We’re welcoming our next Billy

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English Shepherd, Billy

This story, in the process of unfolding, is surely one that has had many hands in it.

Today would have been our great Billy dog’s 9th birthday, and the hole left in our hearts and on this farm with his passing is impossible to describe.

Ironic, isn’t it, that over the course of a lifetime, it takes sadness to know what happiness is, and absence to truly value presence.

Lindsey, a lifetime friend of my daughter Caroline, told me recently she reached out to a breeder of Great Pyrenees, thinking a Pyr pup would be a good fit in her family’s life.

As she answered questions so wisely asked by the breeder, Lindsey was surprised to hear, “I have a feeling what you’re really looking for is a family farm dog. Have you ever heard of the English Shepherd?”

Lindsey was put in touch with a woman in Oklahoma, and pictures of a cute little black and white female puppy were shared.

Lindsey sent me a message, saying, “Your name has come up quite a few times lately!” as she reached out to English Shepherd breeders.

Lindsey’s excitement for this pup and the breed began to heal my aching heart. This breed needs someone of Lindsey’s generation to champion its amazing strengths.

A week or so went by, with Lindsey deciding she is ready to add the female puppy to her young family. The breeder then let Lindsey know she had acquired a pick-of-the-litter male from Texas, her male the sire.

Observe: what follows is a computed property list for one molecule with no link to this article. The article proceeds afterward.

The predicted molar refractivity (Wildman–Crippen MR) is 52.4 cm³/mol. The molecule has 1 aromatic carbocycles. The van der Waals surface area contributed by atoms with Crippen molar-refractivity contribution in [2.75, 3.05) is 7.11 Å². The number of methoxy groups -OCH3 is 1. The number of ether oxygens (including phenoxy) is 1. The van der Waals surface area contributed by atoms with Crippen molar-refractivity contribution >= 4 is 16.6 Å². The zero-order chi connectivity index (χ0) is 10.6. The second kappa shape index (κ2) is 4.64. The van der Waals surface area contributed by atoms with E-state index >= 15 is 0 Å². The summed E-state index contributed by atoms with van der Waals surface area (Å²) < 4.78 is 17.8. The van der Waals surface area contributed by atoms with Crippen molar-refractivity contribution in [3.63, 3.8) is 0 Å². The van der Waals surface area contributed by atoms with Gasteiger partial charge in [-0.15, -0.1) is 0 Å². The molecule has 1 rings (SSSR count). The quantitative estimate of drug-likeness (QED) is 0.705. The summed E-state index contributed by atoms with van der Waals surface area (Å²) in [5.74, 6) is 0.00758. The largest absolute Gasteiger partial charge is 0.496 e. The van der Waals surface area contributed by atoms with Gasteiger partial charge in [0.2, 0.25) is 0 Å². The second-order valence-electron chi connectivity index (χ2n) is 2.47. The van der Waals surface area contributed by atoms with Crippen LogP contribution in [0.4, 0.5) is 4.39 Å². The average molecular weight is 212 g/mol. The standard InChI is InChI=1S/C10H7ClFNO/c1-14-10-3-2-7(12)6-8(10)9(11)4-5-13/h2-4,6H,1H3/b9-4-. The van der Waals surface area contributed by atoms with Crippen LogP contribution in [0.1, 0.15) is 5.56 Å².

Lindsey wanted only the female, but thankfully, also mentioned it to me. Pictures were exchanged, along with pedigree. This pup is meant to be ours. Coming soon!

This black and tan with a white blaze on his chest, looks stunningly like Billy did as a pup. His pedigree, on the sire side, is quite similar to Billy’s. The dam’s pedigree runs to a rare, old line, which is valuable beyond measure.

Most importantly, to me, is bringing new lineage into this area of the U.S., as my life’s goal is to help keep the black and tan English Shepherd alive. It is of great concern to watch numbers within this rare breed, specifically the black and tan, of working farm dogs dwindling.

There are so many stories within this story, along with the unseen layers of happenstance that go back many different avenues.

My grandparents, well-known for giving this breed a strong following on farms across the U.S. in the 1930s and ’40s, are surely smiling down on it all.

I’m counting down the days, as Lindsey says, when we make the happy trip to bring two English Shepherds back to Jeromesville, Ohio.

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Judith Sutherland, born and raised on an Ohio family dairy farm, now lives on a 70-acre farm not far from the area where her father’s family settled in the 1850s. Appreciating the tranquility of rural life, Sutherland enjoys sharing a view of her world through writing. Other interests include teaching, reading, training dogs and raising puppies. She and her husband have two children, a son and a daughter, in college.

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